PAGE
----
Filed under: General AA Information — Tags: , , — admin @ 7:41 pm

 

The text  below is only to be used as a suggested guideline for the Anesthesiologist Assistant (by University of Texas)  – Read Texas AA Press Release

 

1. Suggested Qualifications of an Anesthesiologist Assistant also known as (Anesthesia Assistant). The delegating physician should require that the Anesthesiologist Assistant (Anesthesia Assistant) provide evidence, satisfactory to the physician, of his/her qualifications, including but not limited to the following:

 

A. Successful completion of a training program accredited by the Committee on Accreditation of Allied Health Education Programs (CAAHEP), its predecessor agency (CAHEA), or successor agencies.

 

B. Successful completion of 60 semester hours of college courses, other than the above referenced training program, which courses would be acceptable, at the time of completion, for credit on a bachelor of arts degree or a bachelor of science degree.

 

C. Successful passage within three (3) attempts of the National Certifying Examination for Anesthesiologist Assistants as administered by the National Commission for Certification of Anesthesiologist Assistants (NCCAA) or its successor agencies.

 

D. Successful and current completion of the Advanced Cardiac Life Support program as administered by the American Heart Association or its successor organizations.

 

E. Successful completion of NCCAA (or its successor agencies) CDQ and CME activities as required to maintain NCCAA certification.

 

F. Submission of a standard evaluation form, used for all Anesthesiologist Assistants, indicating training, practice experience, character references, delegating physicians, etc.

 

G. Submissions of evaluations from all prior employment as an Anesthesiologist Assistant and from all training programs.

 

H.  Any other information which is deemed necessary to evaluate the individual.

 

2. Functions and Duties of an Anesthesiologist Assistant/Anesthesia Assistant:

 

A. Individuals who meet the definition of an Anesthesiologist Assistant under Section (1) above may engage in the following functions and duties delegated to them by properly qualified supervising anesthesiologists.

 

B. There shall be at all times a direct, continual and close supervisory relationship between the Anesthesia Assistant and the supervising anesthesiologist. The supervising anesthesiologist shall, at all times, be responsible for the activities of the Anesthesiologist Assistant.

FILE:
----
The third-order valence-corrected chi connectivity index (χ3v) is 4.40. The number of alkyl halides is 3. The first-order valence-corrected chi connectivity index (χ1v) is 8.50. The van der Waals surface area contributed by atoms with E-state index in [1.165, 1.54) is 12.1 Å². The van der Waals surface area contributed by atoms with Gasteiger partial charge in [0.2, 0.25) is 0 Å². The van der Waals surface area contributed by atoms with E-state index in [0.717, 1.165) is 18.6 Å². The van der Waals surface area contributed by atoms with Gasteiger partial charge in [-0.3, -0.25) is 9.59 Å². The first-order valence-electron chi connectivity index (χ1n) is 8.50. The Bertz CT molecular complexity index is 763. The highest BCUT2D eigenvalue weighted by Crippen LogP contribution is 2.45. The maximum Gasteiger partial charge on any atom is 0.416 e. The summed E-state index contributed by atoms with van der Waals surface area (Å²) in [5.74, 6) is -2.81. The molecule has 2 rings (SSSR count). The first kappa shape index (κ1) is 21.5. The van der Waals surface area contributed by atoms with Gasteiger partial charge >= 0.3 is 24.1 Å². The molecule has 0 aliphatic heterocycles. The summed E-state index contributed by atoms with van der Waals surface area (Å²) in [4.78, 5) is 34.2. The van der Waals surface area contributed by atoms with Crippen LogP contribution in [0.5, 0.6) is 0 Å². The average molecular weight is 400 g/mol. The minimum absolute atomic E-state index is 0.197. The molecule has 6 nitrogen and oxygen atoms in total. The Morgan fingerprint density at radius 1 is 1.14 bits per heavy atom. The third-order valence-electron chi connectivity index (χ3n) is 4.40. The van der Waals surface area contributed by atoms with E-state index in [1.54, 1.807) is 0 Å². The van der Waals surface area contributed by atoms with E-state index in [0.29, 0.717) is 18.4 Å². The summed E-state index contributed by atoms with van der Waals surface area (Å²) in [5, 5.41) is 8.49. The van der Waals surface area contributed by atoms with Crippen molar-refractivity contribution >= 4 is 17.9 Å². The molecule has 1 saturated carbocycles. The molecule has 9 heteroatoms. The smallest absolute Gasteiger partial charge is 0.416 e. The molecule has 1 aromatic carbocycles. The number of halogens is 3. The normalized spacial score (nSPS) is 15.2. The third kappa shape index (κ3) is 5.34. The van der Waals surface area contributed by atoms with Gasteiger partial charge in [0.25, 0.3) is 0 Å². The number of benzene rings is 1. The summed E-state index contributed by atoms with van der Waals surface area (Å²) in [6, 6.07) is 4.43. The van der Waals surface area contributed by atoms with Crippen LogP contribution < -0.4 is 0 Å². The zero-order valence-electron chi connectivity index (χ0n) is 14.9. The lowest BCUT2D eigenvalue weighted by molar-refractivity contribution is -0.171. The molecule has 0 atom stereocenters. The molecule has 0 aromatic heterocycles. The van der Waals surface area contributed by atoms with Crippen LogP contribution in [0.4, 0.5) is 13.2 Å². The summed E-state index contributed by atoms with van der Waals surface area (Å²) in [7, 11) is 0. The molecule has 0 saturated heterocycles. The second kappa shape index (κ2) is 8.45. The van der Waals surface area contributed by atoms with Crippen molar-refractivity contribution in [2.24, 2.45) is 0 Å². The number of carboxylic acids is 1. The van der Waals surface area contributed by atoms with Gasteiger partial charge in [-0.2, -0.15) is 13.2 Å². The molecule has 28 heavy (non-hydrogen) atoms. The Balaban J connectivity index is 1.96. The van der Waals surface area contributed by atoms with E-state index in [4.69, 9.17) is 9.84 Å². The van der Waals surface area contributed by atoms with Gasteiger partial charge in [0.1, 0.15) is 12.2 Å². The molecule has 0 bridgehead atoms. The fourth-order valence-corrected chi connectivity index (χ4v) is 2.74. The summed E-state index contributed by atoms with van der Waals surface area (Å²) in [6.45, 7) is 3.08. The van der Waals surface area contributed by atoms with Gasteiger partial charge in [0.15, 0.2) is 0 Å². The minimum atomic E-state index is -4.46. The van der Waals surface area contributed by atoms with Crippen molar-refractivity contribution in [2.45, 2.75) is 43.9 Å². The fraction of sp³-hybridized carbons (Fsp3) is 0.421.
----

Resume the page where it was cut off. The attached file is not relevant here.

C. A written job description, signed by the Anesthesiologist Assistant and supervising anesthesiologist(s) must exist which delineates the medical tasks and services, which the Anesthesia Assistant may provide. Within the framework of the written job description, the Anesthesia Assistant may engage in the following functions and duties:

 

1. The Anesthesiologist Assistant shall provide delegated medical services within the education, training, and experience of the Anesthesia Assistant. These services may include perioperative patient evaluations as well as delegated teaching and research functions.

 

2. The Anesthesiologist Assistant may administer anesthesia under the direct supervision of a qualified anesthesiologist.

 

3. The Anesthesiologist Assistant/Anesthesia Assistant performs initial CPR/ACLS in life threatening situations as directed by a physician or protocol until the supervising anesthesiologist arrives.

 

4. The Anesthesia Assistant initiates multi-parameter monitoring prior toanesthesia or in other acute care settings.  Modalities include, but are not limited to, ASA Standard Monitor arterial and venous catheters. The Anesthesia Assistant may manipulate and interpret data from central venous, pulmonary artery and intracranial catheters and other monitors devices that are indicated. The Anesthesiologist Assistant administers the prescribed anesthetic with particular attention to the cardiovascular, respiratory and metabolic health of the patient. The Anesthesiologist Assistant may administer drugs commonly used in anesthetic practice by protocol or as directed by the supervising anesthesiologist.